The Household Cavalry are to leave Windsor, with a formal parade to mark their departure to take place today, the 18th May, when they march though the town at 1430hr.
The move from Combermere Barracks to Bulford was announced in 2015 by the then Defence Secretary, Sir Michael Fallon, as part of the major reorganisation of the Army and which involved basing the majority of our armoured units near Salisbury Plain Training Area. The Welsh Guards will then move into the barracks at Windsor.
The 2015 announcement was not popular with local people and a petition was raised to try to make the MOD change its mind. However, much of the argument rested upon the fact that many of the soldiers were from local families and that the instability caused to them and local institutions that had developed strong links with the regiment(s) over the many decades (indeed centuries), was unfair.
It was an argument that would seem somewhat hollow to many other regiments and battalions that have been moved around every few years, changing their roles in the process. Indeed, many regiments, such as the 14th/20th Hussars, now part of the KRH, were never based near their Lancashire recruiting territory in the first place. In reality, with so many amalgamations having taken place in recent years, it is almost impossible for any of the old geographical associations to be maintained as they were previously.
The Household Cavalry will in fact be exercising their Freedom of Entry rights when they march though Windsor. The right was conferred upon military units as a special honour at a time when formed bodies of armed men were not permitted to enter city limits for fear that they might then try to take the place or simply go on the rampage. This was particularly true in the days when rival families fought for the throne of England and when local community loyalties might be split. The Freedom of Entry was therefore a mark of great faith in the fighting unit to which it was given, and typically meant that the troops in question were very supportive of, and well known to, the local people.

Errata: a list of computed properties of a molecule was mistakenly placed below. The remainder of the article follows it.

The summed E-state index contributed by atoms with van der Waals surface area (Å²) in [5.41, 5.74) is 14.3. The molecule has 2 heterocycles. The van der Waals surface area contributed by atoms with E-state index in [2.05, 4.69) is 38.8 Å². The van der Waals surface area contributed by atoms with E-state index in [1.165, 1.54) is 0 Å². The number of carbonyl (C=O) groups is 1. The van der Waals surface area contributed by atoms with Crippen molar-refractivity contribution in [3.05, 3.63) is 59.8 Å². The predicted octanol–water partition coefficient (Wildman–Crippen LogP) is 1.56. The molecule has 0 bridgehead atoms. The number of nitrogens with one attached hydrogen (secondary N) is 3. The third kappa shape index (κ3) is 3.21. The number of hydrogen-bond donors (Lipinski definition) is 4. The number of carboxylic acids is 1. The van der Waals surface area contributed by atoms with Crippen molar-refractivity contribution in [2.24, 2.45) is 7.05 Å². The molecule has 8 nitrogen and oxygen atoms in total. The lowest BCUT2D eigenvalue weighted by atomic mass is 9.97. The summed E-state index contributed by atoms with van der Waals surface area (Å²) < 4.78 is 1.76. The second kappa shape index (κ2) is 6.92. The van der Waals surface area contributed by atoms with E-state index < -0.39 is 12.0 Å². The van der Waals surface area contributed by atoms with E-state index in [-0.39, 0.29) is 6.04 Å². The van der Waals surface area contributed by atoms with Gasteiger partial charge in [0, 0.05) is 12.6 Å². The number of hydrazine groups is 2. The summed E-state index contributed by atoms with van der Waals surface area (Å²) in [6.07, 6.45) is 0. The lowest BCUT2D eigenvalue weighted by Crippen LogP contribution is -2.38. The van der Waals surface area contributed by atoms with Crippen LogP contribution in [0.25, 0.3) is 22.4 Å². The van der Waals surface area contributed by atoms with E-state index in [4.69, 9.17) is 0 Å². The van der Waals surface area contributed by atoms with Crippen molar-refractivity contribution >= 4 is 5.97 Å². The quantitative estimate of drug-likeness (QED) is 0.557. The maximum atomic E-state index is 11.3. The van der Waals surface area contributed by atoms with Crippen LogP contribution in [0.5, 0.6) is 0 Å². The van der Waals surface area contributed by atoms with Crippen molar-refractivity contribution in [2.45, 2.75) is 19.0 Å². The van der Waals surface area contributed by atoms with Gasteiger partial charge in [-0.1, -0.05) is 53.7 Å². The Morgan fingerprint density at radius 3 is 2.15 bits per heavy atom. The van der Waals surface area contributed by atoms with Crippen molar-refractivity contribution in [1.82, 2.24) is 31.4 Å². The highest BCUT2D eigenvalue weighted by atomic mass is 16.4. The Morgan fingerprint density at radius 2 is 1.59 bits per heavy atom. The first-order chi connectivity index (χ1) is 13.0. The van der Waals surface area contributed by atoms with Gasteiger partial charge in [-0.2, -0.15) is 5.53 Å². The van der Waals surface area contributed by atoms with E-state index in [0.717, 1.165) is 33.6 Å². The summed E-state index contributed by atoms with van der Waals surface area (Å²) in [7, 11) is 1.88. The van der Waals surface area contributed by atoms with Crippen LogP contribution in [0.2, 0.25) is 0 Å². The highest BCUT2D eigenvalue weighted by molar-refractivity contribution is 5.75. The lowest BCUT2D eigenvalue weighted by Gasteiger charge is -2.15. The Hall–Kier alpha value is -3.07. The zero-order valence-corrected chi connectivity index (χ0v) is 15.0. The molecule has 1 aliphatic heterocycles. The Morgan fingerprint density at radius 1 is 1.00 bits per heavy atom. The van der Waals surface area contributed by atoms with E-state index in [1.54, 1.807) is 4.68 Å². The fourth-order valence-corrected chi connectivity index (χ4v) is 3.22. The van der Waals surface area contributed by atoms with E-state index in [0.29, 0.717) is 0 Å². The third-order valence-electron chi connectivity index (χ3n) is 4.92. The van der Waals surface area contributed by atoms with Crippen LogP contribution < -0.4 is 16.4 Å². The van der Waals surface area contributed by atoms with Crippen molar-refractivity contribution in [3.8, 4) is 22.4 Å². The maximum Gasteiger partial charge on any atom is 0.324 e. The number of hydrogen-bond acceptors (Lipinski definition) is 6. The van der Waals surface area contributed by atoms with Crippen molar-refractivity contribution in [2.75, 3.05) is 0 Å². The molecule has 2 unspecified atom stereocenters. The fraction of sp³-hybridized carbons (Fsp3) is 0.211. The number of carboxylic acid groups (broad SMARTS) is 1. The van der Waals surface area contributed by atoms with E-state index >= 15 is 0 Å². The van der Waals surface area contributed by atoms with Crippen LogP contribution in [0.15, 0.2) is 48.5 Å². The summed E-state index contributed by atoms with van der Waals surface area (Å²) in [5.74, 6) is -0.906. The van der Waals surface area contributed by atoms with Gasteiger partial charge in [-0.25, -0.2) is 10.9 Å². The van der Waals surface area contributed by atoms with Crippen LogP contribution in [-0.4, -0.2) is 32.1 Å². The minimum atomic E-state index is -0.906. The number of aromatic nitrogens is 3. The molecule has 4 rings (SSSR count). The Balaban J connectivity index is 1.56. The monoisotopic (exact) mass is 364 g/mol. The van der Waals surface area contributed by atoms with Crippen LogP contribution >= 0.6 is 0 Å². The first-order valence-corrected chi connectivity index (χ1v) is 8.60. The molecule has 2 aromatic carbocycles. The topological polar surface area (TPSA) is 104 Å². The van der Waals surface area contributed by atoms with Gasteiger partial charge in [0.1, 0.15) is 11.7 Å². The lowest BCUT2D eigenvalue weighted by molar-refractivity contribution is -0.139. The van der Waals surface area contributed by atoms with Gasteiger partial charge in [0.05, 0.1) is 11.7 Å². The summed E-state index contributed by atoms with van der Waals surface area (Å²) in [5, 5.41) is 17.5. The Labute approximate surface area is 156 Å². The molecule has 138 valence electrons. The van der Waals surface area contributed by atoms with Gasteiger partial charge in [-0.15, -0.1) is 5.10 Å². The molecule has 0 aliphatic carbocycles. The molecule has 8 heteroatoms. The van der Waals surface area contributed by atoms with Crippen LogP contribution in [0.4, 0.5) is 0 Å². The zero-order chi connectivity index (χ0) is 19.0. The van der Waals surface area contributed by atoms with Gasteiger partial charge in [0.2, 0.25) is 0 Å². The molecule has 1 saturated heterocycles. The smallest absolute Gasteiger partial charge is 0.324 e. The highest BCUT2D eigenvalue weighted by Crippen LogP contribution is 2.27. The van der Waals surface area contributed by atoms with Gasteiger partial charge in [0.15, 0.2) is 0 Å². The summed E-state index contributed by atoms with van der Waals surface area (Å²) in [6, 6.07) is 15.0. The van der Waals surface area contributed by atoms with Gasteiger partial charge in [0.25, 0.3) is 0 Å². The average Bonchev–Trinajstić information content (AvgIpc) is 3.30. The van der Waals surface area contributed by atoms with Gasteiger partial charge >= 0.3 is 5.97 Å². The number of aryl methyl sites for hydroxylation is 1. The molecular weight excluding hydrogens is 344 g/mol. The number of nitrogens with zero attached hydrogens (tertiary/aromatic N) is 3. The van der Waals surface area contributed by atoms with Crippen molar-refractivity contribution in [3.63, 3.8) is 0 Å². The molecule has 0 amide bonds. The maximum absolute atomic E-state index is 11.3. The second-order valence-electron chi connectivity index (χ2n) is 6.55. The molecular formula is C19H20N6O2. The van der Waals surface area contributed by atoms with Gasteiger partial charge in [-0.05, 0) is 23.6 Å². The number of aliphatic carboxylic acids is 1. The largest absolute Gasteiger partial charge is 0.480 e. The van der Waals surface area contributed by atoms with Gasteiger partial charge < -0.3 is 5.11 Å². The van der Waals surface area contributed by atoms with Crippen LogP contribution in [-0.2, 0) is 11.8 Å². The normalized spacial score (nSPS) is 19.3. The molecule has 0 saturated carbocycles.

Today, the Freedom of Entry is held by a number of British regiments and battalions across towns in the UK, as well as ships crews and RAF units. It has also been used overseas, where former colonies and Commonwealth countries have adopted the ritual for their own forces in order to allow towns to show their especial appreciation of military units for all the same reasons that apply in the UK.